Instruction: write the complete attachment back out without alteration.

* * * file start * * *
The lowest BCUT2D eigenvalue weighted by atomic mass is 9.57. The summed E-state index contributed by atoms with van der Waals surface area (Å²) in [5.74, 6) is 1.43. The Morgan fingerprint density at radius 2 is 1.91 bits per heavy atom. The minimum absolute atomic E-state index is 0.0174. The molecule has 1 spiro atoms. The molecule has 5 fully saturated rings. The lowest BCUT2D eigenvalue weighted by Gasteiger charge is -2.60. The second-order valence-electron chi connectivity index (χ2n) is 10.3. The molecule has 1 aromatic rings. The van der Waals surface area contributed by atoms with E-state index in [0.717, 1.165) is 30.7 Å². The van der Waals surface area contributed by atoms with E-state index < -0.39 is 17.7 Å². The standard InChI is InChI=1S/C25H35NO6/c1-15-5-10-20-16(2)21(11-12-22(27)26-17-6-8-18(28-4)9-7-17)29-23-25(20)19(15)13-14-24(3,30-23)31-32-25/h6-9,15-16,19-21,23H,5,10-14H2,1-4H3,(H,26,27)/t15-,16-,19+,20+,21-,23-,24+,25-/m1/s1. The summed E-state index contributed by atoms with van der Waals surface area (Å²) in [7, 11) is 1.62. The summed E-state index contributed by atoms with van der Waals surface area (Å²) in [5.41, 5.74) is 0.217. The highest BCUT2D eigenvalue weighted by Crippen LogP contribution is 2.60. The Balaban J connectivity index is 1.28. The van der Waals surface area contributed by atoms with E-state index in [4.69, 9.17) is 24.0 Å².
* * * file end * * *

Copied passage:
The lowest BCUT2D eigenvalue weighted by atomic mass is 9.57. The summed E-state index contributed by atoms with van der Waals surface area (Å²) in [5.74, 6) is 1.43. The Morgan fingerprint density at radius 2 is 1.91 bits per heavy atom. The minimum absolute atomic E-state index is 0.0174. The molecule has 1 spiro atoms. The molecule has 5 fully saturated rings. The lowest BCUT2D eigenvalue weighted by Gasteiger charge is -2.60. The second-order valence-electron chi connectivity index (χ2n) is 10.3. The molecule has 1 aromatic rings. The van der Waals surface area contributed by atoms with E-state index in [0.717, 1.165) is 30.7 Å². The van der Waals surface area contributed by atoms with E-state index < -0.39 is 17.7 Å². The standard InChI is InChI=1S/C25H35NO6/c1-15-5-10-20-16(2)21(11-12-22(27)26-17-6-8-18(28-4)9-7-17)29-23-25(20)19(15)13-14-24(3,30-23)31-32-25/h6-9,15-16,19-21,23H,5,10-14H2,1-4H3,(H,26,27)/t15-,16-,19+,20+,21-,23-,24+,25-/m1/s1. The summed E-state index contributed by atoms with van der Waals surface area (Å²) in [7, 11) is 1.62. The summed E-state index contributed by atoms with van der Waals surface area (Å²) in [5.41, 5.74) is 0.217. The highest BCUT2D eigenvalue weighted by Crippen LogP contribution is 2.60. The Balaban J connectivity index is 1.28. The van der Waals surface area contributed by atoms with E-state index in [4.69, 9.17) is 24.0 Å².